stranger things have happened

stranger things have happened

I’ve called a lot of things wrong this year.  The unexpected has caught me out time and time again.  Perhaps I shouldn’t have been so shocked/surprised to get a puncture in the rear tyre of the bike currently doing Indoor Training service.

But come on – who has ever heard of an ‘indoor puncture’?!

It wasn’t caused by the rear tyre overheating, my wattage is mediocre at best.  Nor the usual pinch flat that my shoddy tyre changing skills are prone to.  The only evidence is a small pin-prick in the inner tube.

I don’t want to cast aspersions and as ashamed as I am to even think it, I can’t look past my 4 year old daughter as a likely culprit to test the pretty blue tyre with a pin.  She has form – previously dispatching a blow-up mattress with a BBQ fork just before bedtime whilst camping.

She’s the easiest target after all and I don’t want to risk accusing my wife, things would really blow up then.

What strange and unexpected events can we expect in 2017?  Trump brokers a lasting peace in the Middle East supported by his ally Putin?  Assuming that US Election isn’t declared null and void when Trump is revealed as a Russian ‘Sleeper Agent’ – a puppet of Putin.

Maybe the European Union disintegrates when a new Government in Germany – elected in reaction to Merkel’s open-door immigration policy – refuses to prop up the failing economies of Italy, Spain and Portugal (maybe that is not so strange/unexpected).

What kind of 2017 do we want/need?  Dull and predictable or for the crazy to continue?  I’m not making any predictions (except that Chris Froome will win his 4th Tour de France – assuming Team Sky isn’t kicked out of the World Tour for TUE abuse).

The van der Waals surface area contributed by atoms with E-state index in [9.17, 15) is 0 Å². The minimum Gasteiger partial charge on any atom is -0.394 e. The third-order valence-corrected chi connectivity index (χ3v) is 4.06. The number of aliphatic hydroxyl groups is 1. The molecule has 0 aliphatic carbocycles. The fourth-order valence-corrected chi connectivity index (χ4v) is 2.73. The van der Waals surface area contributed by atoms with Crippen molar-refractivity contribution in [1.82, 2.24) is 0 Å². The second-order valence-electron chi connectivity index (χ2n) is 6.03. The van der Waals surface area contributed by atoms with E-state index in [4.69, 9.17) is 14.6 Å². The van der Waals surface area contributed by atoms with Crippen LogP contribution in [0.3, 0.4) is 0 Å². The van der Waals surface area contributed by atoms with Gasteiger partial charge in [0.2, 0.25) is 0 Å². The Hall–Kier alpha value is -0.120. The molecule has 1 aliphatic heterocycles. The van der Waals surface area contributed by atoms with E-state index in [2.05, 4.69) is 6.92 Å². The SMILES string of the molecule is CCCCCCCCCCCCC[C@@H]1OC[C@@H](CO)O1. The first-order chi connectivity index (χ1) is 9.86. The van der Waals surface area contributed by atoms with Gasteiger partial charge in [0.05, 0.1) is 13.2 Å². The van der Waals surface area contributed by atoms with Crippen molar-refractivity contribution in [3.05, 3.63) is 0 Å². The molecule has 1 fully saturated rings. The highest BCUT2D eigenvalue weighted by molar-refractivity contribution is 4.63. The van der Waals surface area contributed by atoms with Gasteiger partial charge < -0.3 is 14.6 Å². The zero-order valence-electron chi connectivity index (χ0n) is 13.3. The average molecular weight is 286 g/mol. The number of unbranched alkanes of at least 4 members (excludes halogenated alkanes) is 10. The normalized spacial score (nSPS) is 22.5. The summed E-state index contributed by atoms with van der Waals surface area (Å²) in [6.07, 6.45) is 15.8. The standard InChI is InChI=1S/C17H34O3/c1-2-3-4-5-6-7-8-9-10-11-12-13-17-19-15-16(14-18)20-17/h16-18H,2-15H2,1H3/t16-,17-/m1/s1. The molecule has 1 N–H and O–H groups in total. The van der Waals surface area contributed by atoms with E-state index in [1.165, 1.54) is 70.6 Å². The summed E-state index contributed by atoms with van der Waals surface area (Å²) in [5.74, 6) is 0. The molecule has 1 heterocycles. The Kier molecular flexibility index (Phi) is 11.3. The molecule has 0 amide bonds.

sweat out Brexit

sweat out Brexit

I’m loving indoor training.  I get it. It’s my new favourite evening (in).  A cycling variation on Netflix & Chill.  Just sweatier. For 1.

Netflix & Spin.

It’s OK to change your mind.

Select interval training program, clip in and sweat.  I’ve always loved a good sweat – somehow cleansing.  This is sweating of a different magnitude – puddle on the floor sweating, I’m considering wearing a McEnroe-esque head band.  Just considering, I’m not there yet.

It helps that I can overlay a box-set on to the trainer control panel, positioning it over the ever slow ‘time to go’.  An episode (or 2) of Vikings later (I’m fully up to speed on Game of Thrones) and with total mileage spun loaded up to Strava.com, keeping the annual mileage ticking up – it’s an hour well spent.

I admit I was wrong about indoor training.  I’m not going to stop now even though my hand is healing and ready to get back on the road.  As I mop the floor, I ask myself what else might I be wrong about?

Might I be wrong about BREXIT?  What if…

Britain is a trailblazer (BREXITEERS would love that), the sparks of the EXITEER-movement shows signs of catching alight in Continental Europe.  Amongst the post-truth hysteria there are some incontrovertible truths.

  • The EU is a project that needs a reboot for our times. A post war concept born out of disaster it has served to preserve peace for 70 years.  But nothing lasts forever.  European Federalism looks tired and outdated.
  • Globalisation needs the brakes applied. Globalisation is super-efficiency, super-low-cost, super-I-want-it-now.  Is it worth it?  Are the jobs lost making jeans in the UK* to 3rd World Sweatshop using child labour worth it?  Globalisation isn’t by the people for the people.  The Globalisation we have allowed is for the ever-demanding consumer by the stateless corporations.**
  • Political and Civil Bureaucracy needs trimming a back. Central Governments are weighed down by unnecessary self-fulfilling bureaucracy that has lost sight of its original purpose.  The gravy train is running at full speed, no one can jump off (even if they wanted to), it’s impossible to get on.  Maybe it’s time to drain the swamp.  Just not if it’s to build a parking lot (that’s not progress).